Elizabeth Stuart Designs
When it comes to holiday decorating, there’s plenty of room for a sophisticated style mixed with family traditions.
Muffie Faith recalled when her own children were small, she would put up small “Charlie Brown” trees in addition to the larger Christmas tree. The children could decorate those little trees with whatever they wanted. Even though years have passed since the children were small, Faith said she still puts up the little trees and “they have been my favorite all along.”
She also has blown-glass ornaments that she bought when each of her children were born. In the spirit of family, those ornaments still get a prime spot on the main Christmas tree, Faith said.
“During the holidays I like to cut palm fronds and grey sable palmetto from the garden. Fronds are wonderful mixed with berries and holly because holiday decorating can be such a busy look. It’s nice to have calm areas and flower arrangements to counter a fancy Christmas tree. ”
Fresh flowers and garland also add a touch of the outdoors to indoor décor. Fresh garland draped over the mantel smells good and can be as simple or complex as you like, Faith said. Start with fresh garland and incorporate with fresh flowers using tubes for water, dried hydrangeas and red berries, or tie Christmas ornaments throughout. Faith also suggests adding in some seashells for a Lowcountry-inspired touch.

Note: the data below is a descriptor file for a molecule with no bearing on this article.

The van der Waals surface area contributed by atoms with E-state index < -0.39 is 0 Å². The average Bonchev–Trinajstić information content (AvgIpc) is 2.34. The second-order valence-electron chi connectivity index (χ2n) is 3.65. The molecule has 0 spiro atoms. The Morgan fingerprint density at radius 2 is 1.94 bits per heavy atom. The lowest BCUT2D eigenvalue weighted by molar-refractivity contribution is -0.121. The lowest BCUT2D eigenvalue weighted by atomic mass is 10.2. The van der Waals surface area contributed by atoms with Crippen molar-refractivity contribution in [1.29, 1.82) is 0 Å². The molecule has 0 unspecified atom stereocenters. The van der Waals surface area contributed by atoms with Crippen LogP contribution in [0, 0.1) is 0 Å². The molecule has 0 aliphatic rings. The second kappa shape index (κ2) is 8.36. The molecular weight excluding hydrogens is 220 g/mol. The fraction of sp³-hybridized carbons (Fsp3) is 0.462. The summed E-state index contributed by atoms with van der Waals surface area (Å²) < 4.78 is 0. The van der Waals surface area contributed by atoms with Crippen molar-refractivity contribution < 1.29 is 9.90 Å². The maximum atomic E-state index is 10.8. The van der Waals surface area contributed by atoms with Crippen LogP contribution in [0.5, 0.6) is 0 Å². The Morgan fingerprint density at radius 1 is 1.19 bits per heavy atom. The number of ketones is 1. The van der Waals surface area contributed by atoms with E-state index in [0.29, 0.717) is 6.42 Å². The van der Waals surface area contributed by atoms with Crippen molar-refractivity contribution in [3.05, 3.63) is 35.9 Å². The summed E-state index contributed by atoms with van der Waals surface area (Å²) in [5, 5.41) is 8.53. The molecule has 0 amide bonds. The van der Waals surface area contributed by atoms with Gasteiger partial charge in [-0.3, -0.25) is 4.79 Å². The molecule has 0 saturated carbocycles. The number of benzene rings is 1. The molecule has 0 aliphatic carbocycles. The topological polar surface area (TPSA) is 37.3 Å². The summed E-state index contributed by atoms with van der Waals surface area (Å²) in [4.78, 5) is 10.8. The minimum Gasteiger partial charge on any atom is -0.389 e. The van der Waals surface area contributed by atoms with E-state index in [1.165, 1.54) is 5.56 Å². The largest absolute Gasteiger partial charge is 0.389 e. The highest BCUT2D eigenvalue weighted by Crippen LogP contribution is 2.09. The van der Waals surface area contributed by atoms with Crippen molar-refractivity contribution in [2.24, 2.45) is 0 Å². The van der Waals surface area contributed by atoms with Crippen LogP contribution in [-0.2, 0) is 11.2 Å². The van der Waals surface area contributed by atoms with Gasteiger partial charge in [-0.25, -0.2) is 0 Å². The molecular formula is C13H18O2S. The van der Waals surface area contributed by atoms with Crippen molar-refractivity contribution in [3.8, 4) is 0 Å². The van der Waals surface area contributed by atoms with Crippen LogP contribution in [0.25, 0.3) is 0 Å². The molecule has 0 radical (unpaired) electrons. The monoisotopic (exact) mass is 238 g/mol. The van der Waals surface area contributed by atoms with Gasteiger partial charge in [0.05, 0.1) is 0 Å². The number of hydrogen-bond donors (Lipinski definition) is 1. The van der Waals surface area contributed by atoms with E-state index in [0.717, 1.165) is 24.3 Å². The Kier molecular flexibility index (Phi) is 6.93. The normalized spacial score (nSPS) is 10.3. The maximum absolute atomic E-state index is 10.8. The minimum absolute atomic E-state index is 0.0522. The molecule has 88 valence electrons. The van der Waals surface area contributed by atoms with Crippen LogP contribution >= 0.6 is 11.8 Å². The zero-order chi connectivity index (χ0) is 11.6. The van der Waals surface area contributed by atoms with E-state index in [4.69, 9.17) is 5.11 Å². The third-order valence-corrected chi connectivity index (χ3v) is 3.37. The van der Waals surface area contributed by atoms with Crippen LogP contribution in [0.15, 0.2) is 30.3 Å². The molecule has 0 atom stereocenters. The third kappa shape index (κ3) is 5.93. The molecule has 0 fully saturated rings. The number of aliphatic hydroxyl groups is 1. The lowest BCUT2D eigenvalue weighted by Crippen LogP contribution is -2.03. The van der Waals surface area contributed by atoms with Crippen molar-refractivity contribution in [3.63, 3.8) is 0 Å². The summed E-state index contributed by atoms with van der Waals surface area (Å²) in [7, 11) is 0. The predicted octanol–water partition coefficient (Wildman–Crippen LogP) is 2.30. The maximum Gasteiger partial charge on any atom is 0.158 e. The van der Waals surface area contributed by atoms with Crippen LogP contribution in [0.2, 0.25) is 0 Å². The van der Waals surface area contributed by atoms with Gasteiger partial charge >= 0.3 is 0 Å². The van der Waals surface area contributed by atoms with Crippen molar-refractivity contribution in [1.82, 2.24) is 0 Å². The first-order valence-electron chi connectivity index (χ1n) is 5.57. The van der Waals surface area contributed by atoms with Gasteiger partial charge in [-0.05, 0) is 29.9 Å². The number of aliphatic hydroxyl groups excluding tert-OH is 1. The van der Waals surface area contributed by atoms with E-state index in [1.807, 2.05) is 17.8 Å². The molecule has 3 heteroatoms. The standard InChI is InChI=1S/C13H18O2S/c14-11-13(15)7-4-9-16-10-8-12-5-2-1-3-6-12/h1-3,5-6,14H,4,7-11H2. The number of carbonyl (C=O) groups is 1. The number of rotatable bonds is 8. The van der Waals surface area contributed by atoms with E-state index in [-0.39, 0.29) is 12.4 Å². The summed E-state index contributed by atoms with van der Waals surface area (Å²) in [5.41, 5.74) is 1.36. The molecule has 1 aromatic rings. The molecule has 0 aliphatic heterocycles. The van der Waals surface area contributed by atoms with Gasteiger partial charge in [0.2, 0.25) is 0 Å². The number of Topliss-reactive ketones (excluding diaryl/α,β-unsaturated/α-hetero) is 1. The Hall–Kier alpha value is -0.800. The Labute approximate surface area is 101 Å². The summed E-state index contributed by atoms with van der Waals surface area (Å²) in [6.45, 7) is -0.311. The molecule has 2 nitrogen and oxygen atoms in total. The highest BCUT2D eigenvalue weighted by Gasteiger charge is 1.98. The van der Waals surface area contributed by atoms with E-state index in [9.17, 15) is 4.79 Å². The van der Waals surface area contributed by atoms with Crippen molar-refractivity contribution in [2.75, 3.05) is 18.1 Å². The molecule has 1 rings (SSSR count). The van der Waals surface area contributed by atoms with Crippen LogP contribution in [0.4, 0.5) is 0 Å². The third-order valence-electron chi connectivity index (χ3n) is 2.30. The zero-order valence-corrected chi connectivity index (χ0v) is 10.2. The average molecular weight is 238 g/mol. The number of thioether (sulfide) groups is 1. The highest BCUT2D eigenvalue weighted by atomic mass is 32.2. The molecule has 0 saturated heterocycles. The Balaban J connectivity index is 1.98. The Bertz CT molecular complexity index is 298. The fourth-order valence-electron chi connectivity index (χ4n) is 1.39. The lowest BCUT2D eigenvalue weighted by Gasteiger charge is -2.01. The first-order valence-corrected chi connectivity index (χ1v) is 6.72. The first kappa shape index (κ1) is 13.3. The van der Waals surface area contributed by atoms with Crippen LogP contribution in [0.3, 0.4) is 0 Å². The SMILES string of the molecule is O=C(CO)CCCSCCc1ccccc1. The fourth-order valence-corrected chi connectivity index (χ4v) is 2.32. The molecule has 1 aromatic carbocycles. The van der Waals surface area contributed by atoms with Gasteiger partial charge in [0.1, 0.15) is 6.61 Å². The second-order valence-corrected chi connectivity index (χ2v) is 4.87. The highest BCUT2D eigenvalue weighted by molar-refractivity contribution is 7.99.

Faith decorates the outside of her home with as much enthusiasm as the inside. She admits to heading to Lowe’s when the first trees arrive and buying the tallest, least expensive ones she can find.
“I put the trees all around my garden and light them so that each tree has their own personality,” she said. “It creates such a wonderland. One year I kept them up until Valentine’s Day.” 225-6282, esdcharleston.com
· The holidays are a great time to display pieces that you have collected over the years.
· Remember that just because it is Christmas, you don’t have to decorate using only red and green.